Designing human-computer interfaces is still an art, learned best by creating many interfaces and carefully observing how real users interact with them. However, there are many tools from cognitive psychology that, if understood and applied, can yeild at least two benefits. First, by learning what is known about how humans operate, you can avoid many pitfalls in design. Second, you can make quantitative design decisions.
This book, though nearly 20 years old, contains much essential material that is unknown to many practitioners in the field! If you are designing interfaces, on the Web, for PCs, or for information appliances, you should read and understand the basic material in this book, which can never go out of date as long as humans use keyboards and mice with their hands and scan the screen with their eyes.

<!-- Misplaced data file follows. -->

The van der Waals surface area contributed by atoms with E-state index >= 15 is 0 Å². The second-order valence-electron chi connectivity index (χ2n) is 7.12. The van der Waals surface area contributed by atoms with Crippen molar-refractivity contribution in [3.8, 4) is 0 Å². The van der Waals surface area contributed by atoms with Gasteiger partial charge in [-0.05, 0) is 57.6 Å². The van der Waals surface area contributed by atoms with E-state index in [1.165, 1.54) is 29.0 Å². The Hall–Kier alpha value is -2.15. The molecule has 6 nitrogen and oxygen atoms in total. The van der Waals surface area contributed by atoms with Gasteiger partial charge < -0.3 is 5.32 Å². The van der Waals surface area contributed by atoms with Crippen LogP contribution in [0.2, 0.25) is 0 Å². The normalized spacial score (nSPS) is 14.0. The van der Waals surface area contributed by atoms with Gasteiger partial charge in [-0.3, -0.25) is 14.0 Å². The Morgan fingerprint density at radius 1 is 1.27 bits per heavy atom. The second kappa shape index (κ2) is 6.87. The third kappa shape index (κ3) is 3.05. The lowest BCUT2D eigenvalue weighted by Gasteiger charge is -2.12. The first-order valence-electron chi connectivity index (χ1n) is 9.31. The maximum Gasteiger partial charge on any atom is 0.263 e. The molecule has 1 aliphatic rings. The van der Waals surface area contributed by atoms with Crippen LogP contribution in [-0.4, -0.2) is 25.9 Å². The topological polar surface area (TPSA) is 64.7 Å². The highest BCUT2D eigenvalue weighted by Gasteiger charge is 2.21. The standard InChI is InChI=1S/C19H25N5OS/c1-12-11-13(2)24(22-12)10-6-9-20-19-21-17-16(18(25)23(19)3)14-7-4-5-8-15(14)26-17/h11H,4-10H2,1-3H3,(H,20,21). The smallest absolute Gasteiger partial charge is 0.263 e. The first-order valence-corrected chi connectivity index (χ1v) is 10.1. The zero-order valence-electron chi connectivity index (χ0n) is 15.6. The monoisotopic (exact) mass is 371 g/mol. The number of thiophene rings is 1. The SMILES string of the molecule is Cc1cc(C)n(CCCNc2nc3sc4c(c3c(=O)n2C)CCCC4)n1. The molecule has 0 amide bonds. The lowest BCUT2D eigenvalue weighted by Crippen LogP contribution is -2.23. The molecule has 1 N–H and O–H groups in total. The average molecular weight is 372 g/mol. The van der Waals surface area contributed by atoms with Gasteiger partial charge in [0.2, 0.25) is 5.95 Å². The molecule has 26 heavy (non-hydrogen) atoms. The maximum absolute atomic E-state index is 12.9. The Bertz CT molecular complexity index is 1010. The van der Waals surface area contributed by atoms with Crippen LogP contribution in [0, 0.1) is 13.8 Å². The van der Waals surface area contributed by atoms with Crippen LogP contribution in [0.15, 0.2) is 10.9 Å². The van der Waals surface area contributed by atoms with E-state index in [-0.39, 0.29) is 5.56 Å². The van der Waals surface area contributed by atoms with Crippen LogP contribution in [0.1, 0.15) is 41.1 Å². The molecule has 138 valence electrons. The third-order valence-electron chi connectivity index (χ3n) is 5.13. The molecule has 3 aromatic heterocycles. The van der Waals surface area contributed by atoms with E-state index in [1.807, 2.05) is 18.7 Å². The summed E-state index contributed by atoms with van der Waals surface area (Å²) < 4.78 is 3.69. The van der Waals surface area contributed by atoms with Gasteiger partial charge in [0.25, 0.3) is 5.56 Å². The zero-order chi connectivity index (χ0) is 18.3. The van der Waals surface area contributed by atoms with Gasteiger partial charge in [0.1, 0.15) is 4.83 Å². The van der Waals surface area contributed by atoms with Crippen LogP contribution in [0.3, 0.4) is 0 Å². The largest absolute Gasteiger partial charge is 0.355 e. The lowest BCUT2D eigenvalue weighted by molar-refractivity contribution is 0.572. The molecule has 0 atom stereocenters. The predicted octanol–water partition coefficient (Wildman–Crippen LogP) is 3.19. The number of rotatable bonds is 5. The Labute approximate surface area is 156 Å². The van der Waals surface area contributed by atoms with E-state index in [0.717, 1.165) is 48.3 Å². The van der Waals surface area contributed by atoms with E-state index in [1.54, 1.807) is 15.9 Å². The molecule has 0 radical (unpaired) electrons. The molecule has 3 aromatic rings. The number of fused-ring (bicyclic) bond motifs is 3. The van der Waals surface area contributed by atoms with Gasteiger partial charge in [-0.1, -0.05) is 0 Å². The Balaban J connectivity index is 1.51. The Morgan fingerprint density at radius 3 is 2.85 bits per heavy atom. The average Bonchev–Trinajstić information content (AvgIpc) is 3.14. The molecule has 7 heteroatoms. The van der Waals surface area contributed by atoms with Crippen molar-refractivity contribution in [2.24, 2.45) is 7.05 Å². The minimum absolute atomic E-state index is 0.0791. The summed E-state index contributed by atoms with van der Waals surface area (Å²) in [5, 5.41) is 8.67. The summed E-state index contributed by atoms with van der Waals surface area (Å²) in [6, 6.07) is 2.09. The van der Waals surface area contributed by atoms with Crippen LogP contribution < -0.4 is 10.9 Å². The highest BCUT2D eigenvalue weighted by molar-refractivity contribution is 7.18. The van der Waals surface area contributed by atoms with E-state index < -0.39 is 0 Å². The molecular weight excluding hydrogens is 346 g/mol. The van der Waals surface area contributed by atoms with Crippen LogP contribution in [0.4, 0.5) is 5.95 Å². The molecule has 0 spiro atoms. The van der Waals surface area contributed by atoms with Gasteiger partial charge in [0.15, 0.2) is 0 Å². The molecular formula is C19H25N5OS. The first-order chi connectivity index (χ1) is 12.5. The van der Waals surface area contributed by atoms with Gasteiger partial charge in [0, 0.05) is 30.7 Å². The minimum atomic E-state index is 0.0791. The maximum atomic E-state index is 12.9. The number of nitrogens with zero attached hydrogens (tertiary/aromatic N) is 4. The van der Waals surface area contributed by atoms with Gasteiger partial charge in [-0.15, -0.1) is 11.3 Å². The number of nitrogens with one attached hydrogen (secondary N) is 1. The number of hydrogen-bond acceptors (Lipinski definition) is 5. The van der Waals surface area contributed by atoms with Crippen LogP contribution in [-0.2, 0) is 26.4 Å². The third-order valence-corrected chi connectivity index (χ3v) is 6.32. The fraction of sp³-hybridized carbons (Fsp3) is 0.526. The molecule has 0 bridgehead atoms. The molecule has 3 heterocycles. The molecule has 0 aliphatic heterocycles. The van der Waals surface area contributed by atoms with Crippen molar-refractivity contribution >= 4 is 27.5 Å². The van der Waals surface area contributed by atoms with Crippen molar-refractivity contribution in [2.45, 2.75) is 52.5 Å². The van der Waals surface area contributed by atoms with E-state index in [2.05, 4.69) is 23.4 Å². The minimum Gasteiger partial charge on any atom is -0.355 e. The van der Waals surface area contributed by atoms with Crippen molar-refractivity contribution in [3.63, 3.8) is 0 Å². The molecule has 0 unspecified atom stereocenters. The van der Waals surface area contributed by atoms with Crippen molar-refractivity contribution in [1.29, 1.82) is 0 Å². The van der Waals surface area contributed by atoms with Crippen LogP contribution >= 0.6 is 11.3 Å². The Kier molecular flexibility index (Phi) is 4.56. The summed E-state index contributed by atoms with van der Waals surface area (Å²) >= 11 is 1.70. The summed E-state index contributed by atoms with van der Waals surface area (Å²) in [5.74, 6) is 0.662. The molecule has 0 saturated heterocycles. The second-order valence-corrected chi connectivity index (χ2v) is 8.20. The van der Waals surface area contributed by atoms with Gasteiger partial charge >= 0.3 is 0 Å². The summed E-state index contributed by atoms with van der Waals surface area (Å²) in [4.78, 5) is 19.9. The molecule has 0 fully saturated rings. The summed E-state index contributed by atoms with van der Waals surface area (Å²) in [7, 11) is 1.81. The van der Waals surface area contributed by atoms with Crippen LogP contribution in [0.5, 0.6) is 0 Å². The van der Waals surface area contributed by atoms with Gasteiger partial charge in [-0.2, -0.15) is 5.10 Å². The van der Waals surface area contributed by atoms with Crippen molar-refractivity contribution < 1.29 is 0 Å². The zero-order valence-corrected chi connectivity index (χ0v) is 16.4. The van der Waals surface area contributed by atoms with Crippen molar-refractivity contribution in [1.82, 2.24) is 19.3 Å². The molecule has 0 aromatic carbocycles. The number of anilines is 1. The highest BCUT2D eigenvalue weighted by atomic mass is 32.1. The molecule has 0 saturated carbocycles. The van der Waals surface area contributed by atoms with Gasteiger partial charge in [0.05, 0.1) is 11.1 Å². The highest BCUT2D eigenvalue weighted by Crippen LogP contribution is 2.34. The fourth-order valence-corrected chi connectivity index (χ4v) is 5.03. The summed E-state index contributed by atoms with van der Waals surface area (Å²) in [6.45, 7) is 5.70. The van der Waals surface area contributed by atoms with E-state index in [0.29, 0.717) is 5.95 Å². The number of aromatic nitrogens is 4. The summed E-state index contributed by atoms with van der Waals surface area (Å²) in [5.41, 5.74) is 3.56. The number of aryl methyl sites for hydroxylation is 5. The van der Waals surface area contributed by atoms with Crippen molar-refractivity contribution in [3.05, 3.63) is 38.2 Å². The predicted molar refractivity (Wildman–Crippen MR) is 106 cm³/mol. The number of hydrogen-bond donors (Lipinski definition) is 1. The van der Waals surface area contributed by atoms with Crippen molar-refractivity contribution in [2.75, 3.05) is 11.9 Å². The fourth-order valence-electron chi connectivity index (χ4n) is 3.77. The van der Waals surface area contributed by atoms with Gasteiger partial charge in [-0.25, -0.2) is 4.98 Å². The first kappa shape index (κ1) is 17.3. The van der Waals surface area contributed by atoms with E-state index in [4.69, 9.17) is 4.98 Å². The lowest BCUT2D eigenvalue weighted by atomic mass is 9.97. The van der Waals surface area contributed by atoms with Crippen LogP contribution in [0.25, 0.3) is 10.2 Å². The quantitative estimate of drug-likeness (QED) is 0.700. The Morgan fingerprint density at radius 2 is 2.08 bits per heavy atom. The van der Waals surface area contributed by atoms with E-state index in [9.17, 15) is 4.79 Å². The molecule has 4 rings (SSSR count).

My own recent book, The Humane Interface, is -- in many aspects -- just following in the footsteps of this pathbreaking, pioneering, and important work.